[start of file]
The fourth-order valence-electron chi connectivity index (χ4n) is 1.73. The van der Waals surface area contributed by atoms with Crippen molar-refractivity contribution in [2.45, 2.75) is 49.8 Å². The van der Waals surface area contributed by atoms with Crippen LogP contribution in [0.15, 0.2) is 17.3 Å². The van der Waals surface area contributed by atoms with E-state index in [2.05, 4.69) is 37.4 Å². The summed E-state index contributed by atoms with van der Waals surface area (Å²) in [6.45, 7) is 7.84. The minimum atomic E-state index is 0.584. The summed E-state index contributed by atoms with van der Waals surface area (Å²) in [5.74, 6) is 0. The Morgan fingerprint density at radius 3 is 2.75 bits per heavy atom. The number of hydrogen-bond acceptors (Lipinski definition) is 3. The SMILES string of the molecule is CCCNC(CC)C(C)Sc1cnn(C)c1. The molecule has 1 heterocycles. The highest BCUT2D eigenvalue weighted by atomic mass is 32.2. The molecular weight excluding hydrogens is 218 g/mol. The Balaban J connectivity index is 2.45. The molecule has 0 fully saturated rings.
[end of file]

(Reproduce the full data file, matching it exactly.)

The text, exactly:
The fourth-order valence-electron chi connectivity index (χ4n) is 1.73. The van der Waals surface area contributed by atoms with Crippen molar-refractivity contribution in [2.45, 2.75) is 49.8 Å². The van der Waals surface area contributed by atoms with Crippen LogP contribution in [0.15, 0.2) is 17.3 Å². The van der Waals surface area contributed by atoms with E-state index in [2.05, 4.69) is 37.4 Å². The summed E-state index contributed by atoms with van der Waals surface area (Å²) in [6.45, 7) is 7.84. The minimum atomic E-state index is 0.584. The summed E-state index contributed by atoms with van der Waals surface area (Å²) in [5.74, 6) is 0. The Morgan fingerprint density at radius 3 is 2.75 bits per heavy atom. The number of hydrogen-bond acceptors (Lipinski definition) is 3. The SMILES string of the molecule is CCCNC(CC)C(C)Sc1cnn(C)c1. The molecule has 1 heterocycles. The highest BCUT2D eigenvalue weighted by atomic mass is 32.2. The molecular weight excluding hydrogens is 218 g/mol. The Balaban J connectivity index is 2.45. The molecule has 0 fully saturated rings.